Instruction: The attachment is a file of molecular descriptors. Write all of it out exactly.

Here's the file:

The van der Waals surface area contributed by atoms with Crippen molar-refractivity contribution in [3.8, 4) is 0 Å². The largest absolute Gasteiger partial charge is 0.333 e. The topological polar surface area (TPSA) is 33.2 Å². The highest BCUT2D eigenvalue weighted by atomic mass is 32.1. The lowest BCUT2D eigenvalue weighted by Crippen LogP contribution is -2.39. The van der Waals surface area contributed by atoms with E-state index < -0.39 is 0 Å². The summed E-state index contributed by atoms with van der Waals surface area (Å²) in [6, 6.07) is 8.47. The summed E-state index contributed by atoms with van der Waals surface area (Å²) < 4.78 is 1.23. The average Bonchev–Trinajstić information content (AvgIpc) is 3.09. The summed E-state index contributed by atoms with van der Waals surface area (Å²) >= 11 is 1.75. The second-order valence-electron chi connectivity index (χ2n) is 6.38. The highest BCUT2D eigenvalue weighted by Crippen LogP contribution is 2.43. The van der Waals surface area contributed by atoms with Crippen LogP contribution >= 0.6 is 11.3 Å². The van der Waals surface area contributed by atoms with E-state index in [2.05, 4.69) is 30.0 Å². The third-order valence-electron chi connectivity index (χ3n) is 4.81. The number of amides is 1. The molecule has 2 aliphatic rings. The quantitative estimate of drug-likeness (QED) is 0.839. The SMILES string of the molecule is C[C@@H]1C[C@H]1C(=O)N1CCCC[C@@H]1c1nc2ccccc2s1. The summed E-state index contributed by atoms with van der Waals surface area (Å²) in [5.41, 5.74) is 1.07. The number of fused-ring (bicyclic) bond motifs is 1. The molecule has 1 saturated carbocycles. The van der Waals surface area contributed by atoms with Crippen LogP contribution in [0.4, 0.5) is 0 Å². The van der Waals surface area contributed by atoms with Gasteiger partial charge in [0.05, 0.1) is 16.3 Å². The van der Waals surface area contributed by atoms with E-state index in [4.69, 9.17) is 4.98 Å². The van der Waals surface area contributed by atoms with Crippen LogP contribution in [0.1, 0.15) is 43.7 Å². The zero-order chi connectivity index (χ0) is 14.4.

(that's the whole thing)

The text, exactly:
The van der Waals surface area contributed by atoms with Crippen molar-refractivity contribution in [3.8, 4) is 0 Å². The largest absolute Gasteiger partial charge is 0.333 e. The topological polar surface area (TPSA) is 33.2 Å². The highest BCUT2D eigenvalue weighted by atomic mass is 32.1. The lowest BCUT2D eigenvalue weighted by Crippen LogP contribution is -2.39. The van der Waals surface area contributed by atoms with E-state index < -0.39 is 0 Å². The summed E-state index contributed by atoms with van der Waals surface area (Å²) in [6, 6.07) is 8.47. The summed E-state index contributed by atoms with van der Waals surface area (Å²) < 4.78 is 1.23. The average Bonchev–Trinajstić information content (AvgIpc) is 3.09. The summed E-state index contributed by atoms with van der Waals surface area (Å²) >= 11 is 1.75. The second-order valence-electron chi connectivity index (χ2n) is 6.38. The highest BCUT2D eigenvalue weighted by Crippen LogP contribution is 2.43. The van der Waals surface area contributed by atoms with Crippen LogP contribution >= 0.6 is 11.3 Å². The van der Waals surface area contributed by atoms with E-state index in [2.05, 4.69) is 30.0 Å². The third-order valence-electron chi connectivity index (χ3n) is 4.81. The number of amides is 1. The molecule has 2 aliphatic rings. The quantitative estimate of drug-likeness (QED) is 0.839. The SMILES string of the molecule is C[C@@H]1C[C@H]1C(=O)N1CCCC[C@@H]1c1nc2ccccc2s1. The summed E-state index contributed by atoms with van der Waals surface area (Å²) in [5.41, 5.74) is 1.07. The number of fused-ring (bicyclic) bond motifs is 1. The molecule has 1 saturated carbocycles. The van der Waals surface area contributed by atoms with Crippen LogP contribution in [0.4, 0.5) is 0 Å². The van der Waals surface area contributed by atoms with Gasteiger partial charge in [0.05, 0.1) is 16.3 Å². The van der Waals surface area contributed by atoms with E-state index in [4.69, 9.17) is 4.98 Å². The van der Waals surface area contributed by atoms with Crippen LogP contribution in [0.1, 0.15) is 43.7 Å². The zero-order chi connectivity index (χ0) is 14.4.